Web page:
Compensating Differentials for Sexual Harassment
American Economic Review Papers and Proceedings, May 2011
12 Pages Posted: 20 Jan 2011
Date Written: January 14, 2011
Workplace sexual harassment is illegal, but many workers report that they have been sexually harassed. Exposure to the risk of sexual harassment may decrease productivity, which would reduce wages. Alternatively, workers may receive a compensating differential for exposure to sexual harassment, which would increase wages. Data on claims of sexual harassment filed with the Equal Employment Opportunity Commission are used to calculate the first measures of sexual harassment risks by industry, age group, and sex. Female workers face far higher sexual harassment risks. On balance, workers receive a compensating wage differential for exposure to the risk of sexual harassment.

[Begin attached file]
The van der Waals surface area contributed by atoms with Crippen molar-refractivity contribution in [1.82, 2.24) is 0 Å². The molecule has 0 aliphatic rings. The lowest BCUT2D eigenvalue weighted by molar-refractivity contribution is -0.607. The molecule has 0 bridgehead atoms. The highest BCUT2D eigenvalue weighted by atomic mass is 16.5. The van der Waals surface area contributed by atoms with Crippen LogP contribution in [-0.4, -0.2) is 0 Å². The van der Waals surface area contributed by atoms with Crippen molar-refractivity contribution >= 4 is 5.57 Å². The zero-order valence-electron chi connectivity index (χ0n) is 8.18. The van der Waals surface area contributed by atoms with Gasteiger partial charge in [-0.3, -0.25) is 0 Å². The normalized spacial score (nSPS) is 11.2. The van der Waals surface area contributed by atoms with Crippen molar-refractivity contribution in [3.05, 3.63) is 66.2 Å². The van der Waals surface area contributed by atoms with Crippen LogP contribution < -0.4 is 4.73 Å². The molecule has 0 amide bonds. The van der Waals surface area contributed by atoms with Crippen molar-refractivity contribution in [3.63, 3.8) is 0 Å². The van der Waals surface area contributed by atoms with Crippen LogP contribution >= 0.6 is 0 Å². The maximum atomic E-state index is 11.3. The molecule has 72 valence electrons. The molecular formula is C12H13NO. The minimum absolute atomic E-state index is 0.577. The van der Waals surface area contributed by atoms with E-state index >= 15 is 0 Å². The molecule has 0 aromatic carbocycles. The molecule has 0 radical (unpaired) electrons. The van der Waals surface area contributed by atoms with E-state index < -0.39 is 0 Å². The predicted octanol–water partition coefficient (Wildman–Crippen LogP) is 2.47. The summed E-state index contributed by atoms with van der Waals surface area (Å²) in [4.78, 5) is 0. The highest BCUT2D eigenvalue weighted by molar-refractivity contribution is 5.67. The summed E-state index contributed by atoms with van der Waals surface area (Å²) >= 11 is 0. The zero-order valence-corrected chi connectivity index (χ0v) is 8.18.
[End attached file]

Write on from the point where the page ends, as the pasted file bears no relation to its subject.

Keywords: sexual harassment, compensating differentials
JEL Classification: J3, J7, K31
Suggested Citation: Suggested Citation